Jan-31-05  Poisonpawns: Hans Berliner speaks about the weakness of 6...Bf5!? in "The System" This is just a weak line for black period.Of course with perfect play black may draw but for practical purposes after 7.Qf3! black is twisted. Berliner vs Bergraser(French CC Champion) went 1.d4 d5 2.c4 e6 3.Nc3 Nf6 4.cxd5 exd5 5.Bg5 c6 6.e3 h6 7.Bh4 Bf5 8.Qf3! Qd7? 9.Bxf6 gxf6 10.Nge2 h5 11.Ng3 Bg4 12.Qxf6 Rh6 13.Qe5+! Re6 14.Nxh5 Qe7 15.Ng7+ Bg7 16.Qxg7 Qh4 17.Qg8+ 1-0 Berliner`s comments on Bf5 in this line are interesting: He says "If black can get away with this,then he has equalized.However, now the tactical refutation of this idea.White plays Qf3!
Feb-01-05  euripides: <patzer> I wouldn't touch it myself as Black, but if (like me) one plays the QGD exchange variation as White hoping for a win the high draw percentage and apaprent solidity of this line is bothersome. So van Wely's success in dismantling Short where Timman, Sokolov and Invanchuk had failed is heartening. Actually it wouldn't surprise me if the Dutch players had talked about this line.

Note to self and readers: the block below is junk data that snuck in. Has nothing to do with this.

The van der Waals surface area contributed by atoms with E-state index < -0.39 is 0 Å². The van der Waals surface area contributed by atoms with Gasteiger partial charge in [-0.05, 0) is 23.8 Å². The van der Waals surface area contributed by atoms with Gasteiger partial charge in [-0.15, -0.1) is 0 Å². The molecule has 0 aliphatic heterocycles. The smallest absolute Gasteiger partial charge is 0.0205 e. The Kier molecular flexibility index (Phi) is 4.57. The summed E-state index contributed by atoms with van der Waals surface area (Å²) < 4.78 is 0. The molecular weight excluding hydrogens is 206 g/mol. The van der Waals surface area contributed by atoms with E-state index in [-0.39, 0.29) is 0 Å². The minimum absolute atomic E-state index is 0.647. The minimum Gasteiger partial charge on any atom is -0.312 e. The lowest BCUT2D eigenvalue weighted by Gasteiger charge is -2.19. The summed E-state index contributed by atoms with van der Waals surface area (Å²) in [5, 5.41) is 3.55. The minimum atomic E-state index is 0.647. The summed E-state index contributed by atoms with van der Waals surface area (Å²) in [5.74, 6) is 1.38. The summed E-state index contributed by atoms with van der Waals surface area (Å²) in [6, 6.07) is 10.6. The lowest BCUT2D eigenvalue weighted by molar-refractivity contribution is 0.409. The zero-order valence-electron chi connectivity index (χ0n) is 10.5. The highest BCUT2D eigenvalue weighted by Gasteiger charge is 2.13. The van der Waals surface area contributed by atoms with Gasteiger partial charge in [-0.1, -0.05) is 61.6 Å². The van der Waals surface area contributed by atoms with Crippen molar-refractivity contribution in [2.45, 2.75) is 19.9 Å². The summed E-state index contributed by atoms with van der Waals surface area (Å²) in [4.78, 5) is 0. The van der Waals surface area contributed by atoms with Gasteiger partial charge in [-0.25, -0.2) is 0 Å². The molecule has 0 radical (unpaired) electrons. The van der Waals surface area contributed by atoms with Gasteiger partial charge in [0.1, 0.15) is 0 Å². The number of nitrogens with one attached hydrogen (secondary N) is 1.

Dec-18-05  Unicornio: I ask to myself, why the hell Short keeps playing????

he used to be good, but not anymore, he should retire from professional chess, PCA match days are far away, now Short gets crushed easily.


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Featured in the Following Game Collections [what is this?]
6.e3 Bf5 7.Qf3 Bg6 8.Bxf6 Qxf6 9.Qxf6 gxf6 10.Nf3
from Queen's Gambit Declined, Exchange Variation by KingG
Chapter 5: QGD (Black deviates from the mainline)
from Starting Out: 1 d4! by kevinludwig
31. Ra4! threatens the decisive pin 32. b4! Nc4 33. Ra8 +-
from Pinning by patzer2